EXPLANATORY NOTES AND QUAINT SAYINGS
Title. -- The prophet David has penned two psalms, which he has eminently appropriated to himself as his own: the one is styled David's prayer, though many other psalms are prayers -- it is Psalms 86:1-17; the other David's praise, Psalms 145:1-21. The first his tephilla, the latter his tehilla; in each of these he makes a solemn rehearsal of the very words of Moses, in Exodus 34:6-7. In Psalms 86:1-17 he brings them in as they were a support unto his faith in his distresses from sins and miseries, to which use he puts them, Psalms 86:3-4 6-7. And again, Psalms 86:16-17, he makes a plea of these words by way of prayer. In Psalms 145:1-21, he brings them in as they are an elogium or celebration of the glorious nature and excellencies of God, to excite the sons of men to love and praise him. --Thomas Goodwin.
Title. -- This Psalm was published under the title of A Prayer of David; not as if David sung all his prayers, but into some of his songs he inserted prayers; for a psalm will admit the expression of any pious and devout affections. But it is observable how very plain the language of this psalm is, and how little there is in it of poetical flights or figures, in comparison with some other psalms; for the flourishes of wit are not the proper ornaments of prayer. --Matthew Henry.
Title. -- There was much, very much, of God's peculiar character, his glorious name, brought to view in the close of the last Psalm. This may account for its being followed by another, A Prayer of David, almost equally full of the character of Jehovah. The key note of this Psalm is Jehovah's name. --Andrew A. Bonar.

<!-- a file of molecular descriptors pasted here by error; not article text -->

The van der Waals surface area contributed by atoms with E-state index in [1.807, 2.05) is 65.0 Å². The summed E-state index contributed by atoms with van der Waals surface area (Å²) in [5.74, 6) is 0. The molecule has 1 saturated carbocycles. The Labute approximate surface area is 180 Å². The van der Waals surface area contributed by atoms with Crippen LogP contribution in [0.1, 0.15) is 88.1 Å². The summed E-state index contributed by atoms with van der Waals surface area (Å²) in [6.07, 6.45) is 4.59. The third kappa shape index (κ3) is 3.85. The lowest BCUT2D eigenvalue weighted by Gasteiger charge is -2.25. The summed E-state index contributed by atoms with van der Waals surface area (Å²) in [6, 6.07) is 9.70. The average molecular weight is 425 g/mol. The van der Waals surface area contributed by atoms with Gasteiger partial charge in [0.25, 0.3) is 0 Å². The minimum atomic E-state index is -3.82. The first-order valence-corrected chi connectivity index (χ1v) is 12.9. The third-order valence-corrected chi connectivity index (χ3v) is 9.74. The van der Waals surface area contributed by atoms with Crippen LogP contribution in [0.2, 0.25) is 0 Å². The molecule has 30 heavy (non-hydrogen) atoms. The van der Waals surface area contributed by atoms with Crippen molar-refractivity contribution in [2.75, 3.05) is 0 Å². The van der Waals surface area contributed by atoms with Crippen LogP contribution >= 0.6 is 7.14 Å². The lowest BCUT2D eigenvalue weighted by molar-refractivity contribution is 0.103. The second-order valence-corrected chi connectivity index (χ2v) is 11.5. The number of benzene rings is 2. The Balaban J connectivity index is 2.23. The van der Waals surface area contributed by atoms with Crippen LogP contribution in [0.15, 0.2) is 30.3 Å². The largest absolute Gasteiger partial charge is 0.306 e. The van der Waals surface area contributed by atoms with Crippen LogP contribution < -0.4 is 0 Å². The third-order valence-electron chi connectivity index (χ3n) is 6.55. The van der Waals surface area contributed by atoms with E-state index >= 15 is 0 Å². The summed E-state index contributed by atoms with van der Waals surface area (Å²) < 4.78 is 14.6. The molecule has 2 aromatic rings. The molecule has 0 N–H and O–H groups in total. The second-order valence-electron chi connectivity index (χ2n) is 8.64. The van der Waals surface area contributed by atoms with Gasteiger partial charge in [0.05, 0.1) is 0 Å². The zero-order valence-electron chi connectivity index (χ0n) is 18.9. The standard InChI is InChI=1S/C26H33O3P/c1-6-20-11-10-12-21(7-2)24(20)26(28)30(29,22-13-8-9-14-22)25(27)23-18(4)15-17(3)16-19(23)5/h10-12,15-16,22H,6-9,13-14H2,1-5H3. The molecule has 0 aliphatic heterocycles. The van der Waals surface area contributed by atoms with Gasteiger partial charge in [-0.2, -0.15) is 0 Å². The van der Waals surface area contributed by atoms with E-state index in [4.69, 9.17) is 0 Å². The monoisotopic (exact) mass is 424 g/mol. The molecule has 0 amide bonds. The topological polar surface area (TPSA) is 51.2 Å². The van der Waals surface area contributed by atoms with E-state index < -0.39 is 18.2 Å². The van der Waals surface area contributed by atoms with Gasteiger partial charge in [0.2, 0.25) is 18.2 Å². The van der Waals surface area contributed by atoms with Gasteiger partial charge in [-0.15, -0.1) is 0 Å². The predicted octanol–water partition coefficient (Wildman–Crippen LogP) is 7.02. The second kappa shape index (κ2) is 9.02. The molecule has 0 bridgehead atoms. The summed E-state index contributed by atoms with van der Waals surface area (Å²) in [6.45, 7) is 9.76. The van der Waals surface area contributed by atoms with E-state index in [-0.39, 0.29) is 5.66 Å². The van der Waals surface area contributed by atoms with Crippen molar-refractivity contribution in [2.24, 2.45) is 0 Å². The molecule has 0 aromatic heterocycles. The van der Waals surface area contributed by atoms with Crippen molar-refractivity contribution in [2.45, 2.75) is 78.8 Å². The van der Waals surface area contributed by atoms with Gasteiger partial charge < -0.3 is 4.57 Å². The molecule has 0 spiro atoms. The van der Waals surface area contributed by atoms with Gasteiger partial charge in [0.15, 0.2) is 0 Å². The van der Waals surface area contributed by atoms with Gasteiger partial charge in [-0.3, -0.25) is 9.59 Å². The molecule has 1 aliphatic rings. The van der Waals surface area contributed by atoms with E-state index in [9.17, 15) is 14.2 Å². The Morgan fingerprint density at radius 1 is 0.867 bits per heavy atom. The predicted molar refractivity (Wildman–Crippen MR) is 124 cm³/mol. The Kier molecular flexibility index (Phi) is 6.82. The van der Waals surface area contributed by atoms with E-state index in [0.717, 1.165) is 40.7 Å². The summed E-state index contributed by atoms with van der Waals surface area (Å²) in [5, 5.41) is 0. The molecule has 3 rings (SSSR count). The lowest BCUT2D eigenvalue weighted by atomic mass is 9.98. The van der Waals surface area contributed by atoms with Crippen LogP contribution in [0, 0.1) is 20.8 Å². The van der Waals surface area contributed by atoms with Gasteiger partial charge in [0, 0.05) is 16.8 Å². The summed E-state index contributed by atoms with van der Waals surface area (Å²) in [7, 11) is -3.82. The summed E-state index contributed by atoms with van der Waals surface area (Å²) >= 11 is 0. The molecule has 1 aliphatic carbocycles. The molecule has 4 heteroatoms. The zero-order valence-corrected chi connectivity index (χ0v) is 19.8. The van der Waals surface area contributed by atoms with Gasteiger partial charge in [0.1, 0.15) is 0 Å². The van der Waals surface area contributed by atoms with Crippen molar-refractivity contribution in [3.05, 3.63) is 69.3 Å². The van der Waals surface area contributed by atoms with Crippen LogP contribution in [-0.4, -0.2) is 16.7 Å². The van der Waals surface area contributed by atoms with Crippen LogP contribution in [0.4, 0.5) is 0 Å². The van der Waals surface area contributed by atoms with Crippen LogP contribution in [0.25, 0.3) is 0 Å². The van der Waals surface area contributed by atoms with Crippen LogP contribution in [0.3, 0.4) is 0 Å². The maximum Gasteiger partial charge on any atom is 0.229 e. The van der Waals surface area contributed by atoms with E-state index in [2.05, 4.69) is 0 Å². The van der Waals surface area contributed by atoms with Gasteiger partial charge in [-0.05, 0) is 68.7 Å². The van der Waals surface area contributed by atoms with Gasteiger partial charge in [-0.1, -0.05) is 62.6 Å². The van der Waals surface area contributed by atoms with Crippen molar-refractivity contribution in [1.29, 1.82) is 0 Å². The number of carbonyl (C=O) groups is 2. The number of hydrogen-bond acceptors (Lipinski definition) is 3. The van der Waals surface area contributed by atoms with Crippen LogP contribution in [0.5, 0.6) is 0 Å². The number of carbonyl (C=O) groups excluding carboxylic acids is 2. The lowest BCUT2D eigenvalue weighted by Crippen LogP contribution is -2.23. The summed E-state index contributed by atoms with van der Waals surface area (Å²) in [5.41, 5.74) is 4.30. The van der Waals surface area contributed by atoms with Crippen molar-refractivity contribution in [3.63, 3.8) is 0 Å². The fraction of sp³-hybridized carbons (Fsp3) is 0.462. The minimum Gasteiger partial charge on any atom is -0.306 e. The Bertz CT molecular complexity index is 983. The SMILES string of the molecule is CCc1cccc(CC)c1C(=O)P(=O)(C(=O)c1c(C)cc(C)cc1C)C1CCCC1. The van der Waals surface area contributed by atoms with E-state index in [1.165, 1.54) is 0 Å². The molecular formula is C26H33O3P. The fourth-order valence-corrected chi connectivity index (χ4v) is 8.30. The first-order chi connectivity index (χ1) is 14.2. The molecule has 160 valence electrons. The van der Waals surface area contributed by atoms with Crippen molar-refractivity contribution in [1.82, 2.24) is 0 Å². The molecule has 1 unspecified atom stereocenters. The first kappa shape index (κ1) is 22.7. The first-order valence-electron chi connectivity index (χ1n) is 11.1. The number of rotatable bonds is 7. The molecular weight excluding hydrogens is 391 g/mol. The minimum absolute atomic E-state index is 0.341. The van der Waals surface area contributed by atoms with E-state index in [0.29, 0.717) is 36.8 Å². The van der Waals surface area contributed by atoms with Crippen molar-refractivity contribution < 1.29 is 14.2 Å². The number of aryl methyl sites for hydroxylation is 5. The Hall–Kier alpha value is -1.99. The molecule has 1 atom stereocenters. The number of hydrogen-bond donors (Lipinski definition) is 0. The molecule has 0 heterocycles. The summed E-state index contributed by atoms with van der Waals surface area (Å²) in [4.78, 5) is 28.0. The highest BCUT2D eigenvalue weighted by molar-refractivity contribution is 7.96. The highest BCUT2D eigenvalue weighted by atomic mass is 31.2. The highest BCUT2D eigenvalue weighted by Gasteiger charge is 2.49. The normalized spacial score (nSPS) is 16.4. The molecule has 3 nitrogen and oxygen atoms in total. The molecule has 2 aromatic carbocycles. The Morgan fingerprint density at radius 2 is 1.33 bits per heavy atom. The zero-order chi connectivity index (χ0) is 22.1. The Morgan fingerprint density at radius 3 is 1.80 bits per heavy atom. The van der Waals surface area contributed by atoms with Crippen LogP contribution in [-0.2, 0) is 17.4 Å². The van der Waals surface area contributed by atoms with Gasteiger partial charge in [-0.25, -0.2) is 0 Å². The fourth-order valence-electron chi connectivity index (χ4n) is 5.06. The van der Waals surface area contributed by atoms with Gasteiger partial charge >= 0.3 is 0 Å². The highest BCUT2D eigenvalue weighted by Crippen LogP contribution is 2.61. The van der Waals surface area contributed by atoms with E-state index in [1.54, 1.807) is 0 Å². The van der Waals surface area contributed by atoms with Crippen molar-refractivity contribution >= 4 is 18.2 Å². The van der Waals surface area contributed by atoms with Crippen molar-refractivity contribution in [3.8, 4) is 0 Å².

Whole Psalm. Christ prays throughout the whole of this Psalm. All the words are spoken exclusively by Christ, who is both God and man. --Psalt. Cassiodori, 1491.
Whole Psalm. In this Psalm Christ the Son of God and Son of Man, one God with the Father, one man with men, to whom we pray as God, prays in the form of a servant. For he prays for us, and he prays in us, and he is prayed to by us. He prays for us as our Priest. He prays in us as our Head. He is prayed to by us as our God. --Psalt. Pet. Lombard. 1474.
Verse 1. Bow down thine ear, O Lord. As the careful physician doth to his feeble patient: so Basil glosseth here. --John Trapp.
Verse 1-4. Poor, holy, trusteth, I cry. The petitioner is first described as poor, then holy, next trusting, after that crying, finally, lifted up to God. And each epithet has its fitting verb; bow down to the poor, preserve the holy, save the trusting, be merciful to him who cries, rejoice the lifted up. It is the whole gamut of love from the Incarnation to the Ascension; it tells us that Christ's humiliation will be our glory and joy. - -Neale and Littledale's Commentary.
HINTS FOR PASTORS AND LAYPERSONS
- A singular request -- that the Lord should bow his ear.
- A singular plea -- "I am poor and needy."
- The singular grace of God will answer the request, because singular grace has made the petitioner feel his need.